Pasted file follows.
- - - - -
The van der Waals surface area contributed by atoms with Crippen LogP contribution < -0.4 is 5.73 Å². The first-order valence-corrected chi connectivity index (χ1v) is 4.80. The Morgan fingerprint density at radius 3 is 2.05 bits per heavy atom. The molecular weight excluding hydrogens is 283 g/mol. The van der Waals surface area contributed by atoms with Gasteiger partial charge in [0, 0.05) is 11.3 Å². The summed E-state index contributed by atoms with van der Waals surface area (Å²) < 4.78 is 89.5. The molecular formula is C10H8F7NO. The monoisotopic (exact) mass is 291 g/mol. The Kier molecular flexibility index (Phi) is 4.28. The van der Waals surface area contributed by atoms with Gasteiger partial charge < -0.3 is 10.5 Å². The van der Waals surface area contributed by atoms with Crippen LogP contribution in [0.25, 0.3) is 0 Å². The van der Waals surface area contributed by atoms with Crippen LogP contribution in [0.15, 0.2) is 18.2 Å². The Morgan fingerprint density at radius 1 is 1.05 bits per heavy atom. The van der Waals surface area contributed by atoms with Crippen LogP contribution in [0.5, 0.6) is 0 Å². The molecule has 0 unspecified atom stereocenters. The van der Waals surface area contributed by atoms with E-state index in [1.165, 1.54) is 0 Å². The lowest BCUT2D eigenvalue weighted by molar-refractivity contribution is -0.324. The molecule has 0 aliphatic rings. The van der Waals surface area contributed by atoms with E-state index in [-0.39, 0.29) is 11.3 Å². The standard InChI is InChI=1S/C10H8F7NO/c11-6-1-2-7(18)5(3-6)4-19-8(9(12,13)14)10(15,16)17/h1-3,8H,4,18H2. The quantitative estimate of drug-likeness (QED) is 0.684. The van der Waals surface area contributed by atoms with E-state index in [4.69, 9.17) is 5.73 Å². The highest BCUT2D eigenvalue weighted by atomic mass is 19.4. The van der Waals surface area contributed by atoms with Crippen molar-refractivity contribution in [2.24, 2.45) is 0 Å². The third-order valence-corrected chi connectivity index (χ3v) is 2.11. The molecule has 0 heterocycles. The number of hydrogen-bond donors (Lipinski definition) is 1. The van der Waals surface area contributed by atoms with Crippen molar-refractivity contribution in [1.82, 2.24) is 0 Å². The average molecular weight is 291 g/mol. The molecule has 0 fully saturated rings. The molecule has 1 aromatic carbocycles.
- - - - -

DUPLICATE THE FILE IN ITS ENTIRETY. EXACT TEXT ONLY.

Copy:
The van der Waals surface area contributed by atoms with Crippen LogP contribution < -0.4 is 5.73 Å². The first-order valence-corrected chi connectivity index (χ1v) is 4.80. The Morgan fingerprint density at radius 3 is 2.05 bits per heavy atom. The molecular weight excluding hydrogens is 283 g/mol. The van der Waals surface area contributed by atoms with Gasteiger partial charge in [0, 0.05) is 11.3 Å². The summed E-state index contributed by atoms with van der Waals surface area (Å²) < 4.78 is 89.5. The molecular formula is C10H8F7NO. The monoisotopic (exact) mass is 291 g/mol. The Kier molecular flexibility index (Phi) is 4.28. The van der Waals surface area contributed by atoms with Gasteiger partial charge < -0.3 is 10.5 Å². The van der Waals surface area contributed by atoms with Crippen LogP contribution in [0.25, 0.3) is 0 Å². The van der Waals surface area contributed by atoms with Crippen LogP contribution in [0.15, 0.2) is 18.2 Å². The Morgan fingerprint density at radius 1 is 1.05 bits per heavy atom. The van der Waals surface area contributed by atoms with Crippen LogP contribution in [0.5, 0.6) is 0 Å². The molecule has 0 unspecified atom stereocenters. The van der Waals surface area contributed by atoms with E-state index in [1.165, 1.54) is 0 Å². The lowest BCUT2D eigenvalue weighted by molar-refractivity contribution is -0.324. The molecule has 0 aliphatic rings. The van der Waals surface area contributed by atoms with E-state index in [-0.39, 0.29) is 11.3 Å². The standard InChI is InChI=1S/C10H8F7NO/c11-6-1-2-7(18)5(3-6)4-19-8(9(12,13)14)10(15,16)17/h1-3,8H,4,18H2. The quantitative estimate of drug-likeness (QED) is 0.684. The van der Waals surface area contributed by atoms with E-state index in [4.69, 9.17) is 5.73 Å². The highest BCUT2D eigenvalue weighted by atomic mass is 19.4. The van der Waals surface area contributed by atoms with Crippen molar-refractivity contribution in [2.24, 2.45) is 0 Å². The third-order valence-corrected chi connectivity index (χ3v) is 2.11. The molecule has 0 heterocycles. The number of hydrogen-bond donors (Lipinski definition) is 1. The van der Waals surface area contributed by atoms with Crippen molar-refractivity contribution in [1.82, 2.24) is 0 Å². The average molecular weight is 291 g/mol. The molecule has 0 fully saturated rings. The molecule has 1 aromatic carbocycles.